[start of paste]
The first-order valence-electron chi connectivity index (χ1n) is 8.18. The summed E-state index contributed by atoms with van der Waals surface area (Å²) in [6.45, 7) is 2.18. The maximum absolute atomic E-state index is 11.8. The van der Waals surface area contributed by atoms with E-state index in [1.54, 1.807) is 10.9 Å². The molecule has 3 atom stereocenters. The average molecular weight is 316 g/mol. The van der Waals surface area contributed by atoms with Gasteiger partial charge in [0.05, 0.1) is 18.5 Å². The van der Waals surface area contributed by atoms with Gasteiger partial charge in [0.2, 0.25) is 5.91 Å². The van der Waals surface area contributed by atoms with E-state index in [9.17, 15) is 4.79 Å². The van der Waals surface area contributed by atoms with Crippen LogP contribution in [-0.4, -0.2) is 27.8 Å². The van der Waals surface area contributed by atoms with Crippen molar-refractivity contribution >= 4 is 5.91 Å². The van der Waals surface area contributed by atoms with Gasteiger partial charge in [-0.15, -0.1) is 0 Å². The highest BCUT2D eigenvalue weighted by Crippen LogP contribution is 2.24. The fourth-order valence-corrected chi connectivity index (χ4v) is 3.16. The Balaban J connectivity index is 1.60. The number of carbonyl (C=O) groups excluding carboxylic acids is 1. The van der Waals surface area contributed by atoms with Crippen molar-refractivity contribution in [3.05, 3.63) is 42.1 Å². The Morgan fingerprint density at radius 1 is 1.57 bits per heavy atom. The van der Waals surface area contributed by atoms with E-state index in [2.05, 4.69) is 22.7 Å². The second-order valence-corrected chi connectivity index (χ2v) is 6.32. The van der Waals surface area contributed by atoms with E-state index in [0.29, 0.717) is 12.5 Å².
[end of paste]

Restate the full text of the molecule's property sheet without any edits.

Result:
The first-order valence-electron chi connectivity index (χ1n) is 8.18. The summed E-state index contributed by atoms with van der Waals surface area (Å²) in [6.45, 7) is 2.18. The maximum absolute atomic E-state index is 11.8. The van der Waals surface area contributed by atoms with E-state index in [1.54, 1.807) is 10.9 Å². The molecule has 3 atom stereocenters. The average molecular weight is 316 g/mol. The van der Waals surface area contributed by atoms with Gasteiger partial charge in [0.05, 0.1) is 18.5 Å². The van der Waals surface area contributed by atoms with Gasteiger partial charge in [0.2, 0.25) is 5.91 Å². The van der Waals surface area contributed by atoms with E-state index in [9.17, 15) is 4.79 Å². The van der Waals surface area contributed by atoms with Crippen LogP contribution in [-0.4, -0.2) is 27.8 Å². The van der Waals surface area contributed by atoms with Crippen molar-refractivity contribution >= 4 is 5.91 Å². The van der Waals surface area contributed by atoms with Gasteiger partial charge in [-0.15, -0.1) is 0 Å². The highest BCUT2D eigenvalue weighted by Crippen LogP contribution is 2.24. The fourth-order valence-corrected chi connectivity index (χ4v) is 3.16. The Balaban J connectivity index is 1.60. The number of carbonyl (C=O) groups excluding carboxylic acids is 1. The van der Waals surface area contributed by atoms with Crippen molar-refractivity contribution in [3.05, 3.63) is 42.1 Å². The Morgan fingerprint density at radius 1 is 1.57 bits per heavy atom. The van der Waals surface area contributed by atoms with E-state index in [2.05, 4.69) is 22.7 Å². The second-order valence-corrected chi connectivity index (χ2v) is 6.32. The van der Waals surface area contributed by atoms with E-state index in [0.29, 0.717) is 12.5 Å².